We were able to find three journal articles from the Annals of Saudi Medicine that spoke about child abuse from a medical perspective. One document particularly speaks about the lack of regulations governing child abuse as a major reason why more protections and remedial measures are not afforded abused children and their families. Another speaks to Saudi Arabia's recognition of child abuse as a problem as being only a recent occurrence, explaining the extremely low numbers of reported cases of child abuse, and states that Saudi Arabia currently lacks any national system to deal with this now recognized problem. A third advocates for the role of physicians to be one of not only detection but reporting and prevention as well, including initiating legal action. This article also says that removing children from an abusive family is not easy to accomplish in Saudi Arabia because of the lack of regulations governing this issue and that, perhaps more appealing to the culture of those in Saudi Arabia, would be to keep the child with a relative. This article also speaks to improvements that have been made in Saudi Arabia, including, in 1994, the formation of the Child Advocacy Committee at the King Faisal Hospital that reports suspected and proven cases of child abuse to legal authorities, modeled after North American systems. The article ends with a reminder that “abusive behavior is not sanctioned in our traditional Islamic culture.”
Despite our best efforts, we were unable to find most of the law on Saudi Arabia or to locate a contact person in the country.
Related Sources of Law (In Order of Authority)
The state will aspire to strengthen family ties, maintain its Arab and Islamic values and care for all its members, and to provide the right conditions for the growth of their resources and capabilities.
 Convention on the Rights of the Child, Ratifications and Reservations, Office of the United Nations High Commissioner for Human Rights, http://www.ohchr.org/english/countries/ratification/11.htm.
 Committee on the Rights of the Child, Initial reports of States parties due in 1998: Saudi Arabia, U.N. Doc. CRC/C/61/Add.2 (Mar. 29, 2000), available http://www.unhchr.ch/tbs/doc.nsf/(Symbol)/fa46e24ca2ecc709c1256918004525b9?Opendocument, and also as .pdf Document.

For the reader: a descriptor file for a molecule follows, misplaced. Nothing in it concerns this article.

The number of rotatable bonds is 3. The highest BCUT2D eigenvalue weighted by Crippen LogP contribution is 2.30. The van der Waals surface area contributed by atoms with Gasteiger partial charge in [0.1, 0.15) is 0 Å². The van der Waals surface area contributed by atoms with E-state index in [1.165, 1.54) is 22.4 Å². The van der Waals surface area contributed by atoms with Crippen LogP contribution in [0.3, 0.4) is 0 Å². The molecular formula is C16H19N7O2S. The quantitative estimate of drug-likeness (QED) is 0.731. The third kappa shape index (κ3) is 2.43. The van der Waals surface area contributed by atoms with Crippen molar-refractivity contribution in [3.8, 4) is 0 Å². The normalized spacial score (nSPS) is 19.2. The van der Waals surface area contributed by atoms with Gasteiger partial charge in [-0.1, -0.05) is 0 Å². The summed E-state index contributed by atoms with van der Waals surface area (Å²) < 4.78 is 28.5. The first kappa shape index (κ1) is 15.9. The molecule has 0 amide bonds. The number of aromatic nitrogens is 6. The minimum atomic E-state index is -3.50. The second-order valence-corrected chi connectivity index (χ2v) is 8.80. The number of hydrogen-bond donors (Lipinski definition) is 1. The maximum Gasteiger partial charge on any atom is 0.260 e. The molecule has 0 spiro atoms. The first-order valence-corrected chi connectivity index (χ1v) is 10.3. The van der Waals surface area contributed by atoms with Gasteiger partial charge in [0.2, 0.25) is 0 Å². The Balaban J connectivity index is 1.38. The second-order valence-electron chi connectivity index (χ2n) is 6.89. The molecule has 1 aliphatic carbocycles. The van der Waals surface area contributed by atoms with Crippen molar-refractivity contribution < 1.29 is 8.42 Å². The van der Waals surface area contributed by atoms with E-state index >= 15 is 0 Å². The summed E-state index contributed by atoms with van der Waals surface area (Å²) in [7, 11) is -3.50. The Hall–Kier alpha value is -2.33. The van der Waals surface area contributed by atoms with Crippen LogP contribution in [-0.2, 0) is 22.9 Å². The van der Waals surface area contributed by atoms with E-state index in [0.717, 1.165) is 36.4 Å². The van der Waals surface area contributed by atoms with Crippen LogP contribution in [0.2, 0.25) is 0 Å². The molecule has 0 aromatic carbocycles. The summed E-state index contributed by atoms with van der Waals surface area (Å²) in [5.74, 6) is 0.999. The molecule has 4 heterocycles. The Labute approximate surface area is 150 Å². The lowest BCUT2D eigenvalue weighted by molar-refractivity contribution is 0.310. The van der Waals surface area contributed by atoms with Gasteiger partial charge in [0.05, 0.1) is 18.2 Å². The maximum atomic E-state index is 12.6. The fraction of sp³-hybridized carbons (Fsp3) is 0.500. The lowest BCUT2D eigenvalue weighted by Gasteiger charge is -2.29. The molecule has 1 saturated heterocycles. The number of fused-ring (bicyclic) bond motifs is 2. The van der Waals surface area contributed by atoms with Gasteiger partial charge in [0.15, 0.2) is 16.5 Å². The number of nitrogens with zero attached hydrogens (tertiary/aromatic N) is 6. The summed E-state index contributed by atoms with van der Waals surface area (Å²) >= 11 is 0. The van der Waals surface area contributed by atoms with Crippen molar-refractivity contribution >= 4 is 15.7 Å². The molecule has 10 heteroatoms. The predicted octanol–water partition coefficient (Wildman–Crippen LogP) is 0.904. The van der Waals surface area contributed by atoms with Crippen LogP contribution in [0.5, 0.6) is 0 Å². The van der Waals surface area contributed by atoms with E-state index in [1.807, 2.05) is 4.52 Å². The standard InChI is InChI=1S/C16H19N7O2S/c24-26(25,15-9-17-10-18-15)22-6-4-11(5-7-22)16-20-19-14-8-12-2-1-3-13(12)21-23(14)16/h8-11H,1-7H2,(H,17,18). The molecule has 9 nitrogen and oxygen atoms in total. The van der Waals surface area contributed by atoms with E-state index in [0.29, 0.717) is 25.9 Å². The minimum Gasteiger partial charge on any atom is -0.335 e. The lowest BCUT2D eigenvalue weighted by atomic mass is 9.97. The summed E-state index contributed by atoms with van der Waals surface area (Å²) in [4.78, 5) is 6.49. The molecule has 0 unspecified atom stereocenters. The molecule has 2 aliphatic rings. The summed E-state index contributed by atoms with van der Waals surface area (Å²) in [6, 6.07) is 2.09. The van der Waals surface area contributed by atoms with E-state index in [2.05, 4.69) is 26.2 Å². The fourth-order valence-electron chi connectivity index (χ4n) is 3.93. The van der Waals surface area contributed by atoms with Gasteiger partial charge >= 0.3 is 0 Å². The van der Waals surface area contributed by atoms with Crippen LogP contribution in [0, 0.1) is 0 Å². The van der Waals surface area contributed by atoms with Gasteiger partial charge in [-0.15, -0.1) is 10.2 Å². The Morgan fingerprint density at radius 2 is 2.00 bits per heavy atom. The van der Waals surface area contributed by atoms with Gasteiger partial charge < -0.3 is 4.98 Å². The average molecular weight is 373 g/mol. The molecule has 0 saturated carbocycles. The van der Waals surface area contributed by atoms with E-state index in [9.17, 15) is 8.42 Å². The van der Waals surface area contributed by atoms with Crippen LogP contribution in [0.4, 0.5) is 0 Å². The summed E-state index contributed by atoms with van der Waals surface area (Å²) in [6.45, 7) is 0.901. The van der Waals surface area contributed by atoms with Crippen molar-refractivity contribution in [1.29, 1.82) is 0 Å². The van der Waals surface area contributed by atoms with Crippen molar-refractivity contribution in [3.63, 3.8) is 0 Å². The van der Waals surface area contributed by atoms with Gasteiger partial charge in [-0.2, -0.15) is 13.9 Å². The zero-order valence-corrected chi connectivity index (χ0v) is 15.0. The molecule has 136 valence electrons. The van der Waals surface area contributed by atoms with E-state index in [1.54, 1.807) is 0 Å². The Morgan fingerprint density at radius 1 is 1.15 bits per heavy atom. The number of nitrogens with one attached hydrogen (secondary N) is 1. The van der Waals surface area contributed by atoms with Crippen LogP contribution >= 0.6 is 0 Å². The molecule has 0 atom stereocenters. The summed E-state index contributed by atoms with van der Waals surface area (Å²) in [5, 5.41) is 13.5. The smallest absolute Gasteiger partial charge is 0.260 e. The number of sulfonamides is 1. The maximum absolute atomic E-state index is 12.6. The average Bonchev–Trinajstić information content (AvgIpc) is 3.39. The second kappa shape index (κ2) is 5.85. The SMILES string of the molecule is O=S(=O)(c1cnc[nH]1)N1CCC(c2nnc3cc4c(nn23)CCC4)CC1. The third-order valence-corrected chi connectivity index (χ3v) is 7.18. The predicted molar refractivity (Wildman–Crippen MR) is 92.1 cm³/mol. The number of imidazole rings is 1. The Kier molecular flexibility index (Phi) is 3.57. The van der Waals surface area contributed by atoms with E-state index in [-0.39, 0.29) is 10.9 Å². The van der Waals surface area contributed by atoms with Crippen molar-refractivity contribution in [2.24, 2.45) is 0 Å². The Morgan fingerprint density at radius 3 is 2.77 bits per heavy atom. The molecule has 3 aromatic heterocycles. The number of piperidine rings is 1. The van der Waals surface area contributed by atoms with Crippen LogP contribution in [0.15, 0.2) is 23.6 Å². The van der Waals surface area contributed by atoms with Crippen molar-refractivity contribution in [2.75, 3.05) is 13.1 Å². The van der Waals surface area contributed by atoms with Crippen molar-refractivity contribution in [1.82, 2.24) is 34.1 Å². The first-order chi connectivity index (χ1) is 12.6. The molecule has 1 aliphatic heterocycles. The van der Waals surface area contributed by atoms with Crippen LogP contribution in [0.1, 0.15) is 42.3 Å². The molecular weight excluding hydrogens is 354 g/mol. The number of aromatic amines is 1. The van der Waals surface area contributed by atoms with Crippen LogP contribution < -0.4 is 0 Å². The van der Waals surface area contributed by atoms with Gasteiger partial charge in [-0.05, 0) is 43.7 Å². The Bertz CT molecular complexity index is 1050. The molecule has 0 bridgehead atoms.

Committee on the Rights of the Child, Second periodic reports of States parties due in 2003: Saudi Arabia, U.N. Doc. CRC/C/136/Add.1 (Apr. 21, 2005), available http://www.unhchr.ch/tbs/doc.nsf/(Symbol)/bfff4a8b21a0a267c125703c004a0025?Opendocument, and also as .pdf Document.
 Initial Report: Saudi Arabia, supra note 2, at ¶ 87.
 Id.; Second Report: Saudi Arabia, supra note 3, at ¶ 82.
 Committee on the Rights of the Child, Concluding Observations of the Committee on the Rights of the Child: Saudi Arabia, 26th Sess., 697th mtg. ¶ 29, U.N. Doc. CRC/C/15/Add.148 (Feb. 22, 2001), available http://www.unhchr.ch/tbs/doc.nsf/(Symbol)/83d5295595532530c12569ed00585df4?Opendocument, and also here, and also as .pdf Document, and also as Word Document.
 Initial Report: Saudi Arabia, supra note 2, at ¶ 153, 157; Second Report: Saudi Arabia, supra note 3, at ¶ 135, 140.
 Initial Report: Saudi Arabia, supra note 2, at ¶ 155; Second Report: Saudi Arabia, supra note 3, at ¶ 138.
 UNICEF, At a Glance: Saudi Arabia, available http://www.unicef.org/infobycountry/saudiarabia.html, and also here.
 Concluding Observations, supra note 7, at ¶ 35-36.
 U.S. Dept. of State, Country Reports on Human Rights Practices - 2004: Saudi Arabia, available http://www.state.gov/g/drl/rls/hrrpt/2004/41731.htm.
 G. Karthikeyan, et al., Child Abuse: Report of Three Cases From Khamis Mushayt, 20 Annals of Saudi Med. 430 (2000) available http://www.kfshrc.edu.sa/annals/205_206/00-092.PDF, and also as .pdf Document (hereinafter Three Cases); Ashraf A. F. Elkerdany et al., Fatal Physical Child Abuse In Two Children of a Family, 19 Annals of Saudi Med. 120 (1999) available http://www.kfshrc.edu.sa/annals/192/98-203.pdf, and also as .pdf Document (hereinafter Two Children); H. Kattan, Child Abuse and Neglect: Perspective From King Faisal Specialist Hospital and Research Centre, 18 Annals of Saudi Med. 107 (1998) available http://www.kfshrc.edu.sa/annals/182/97-327.html, and also here, and also as .pdf Document, and also as Word Document (hereinafter Perspective).
 Three Cases, supra note 15, at 431.
 Two Children, supra note 15, at 122.
 Perspectives, supra note 15.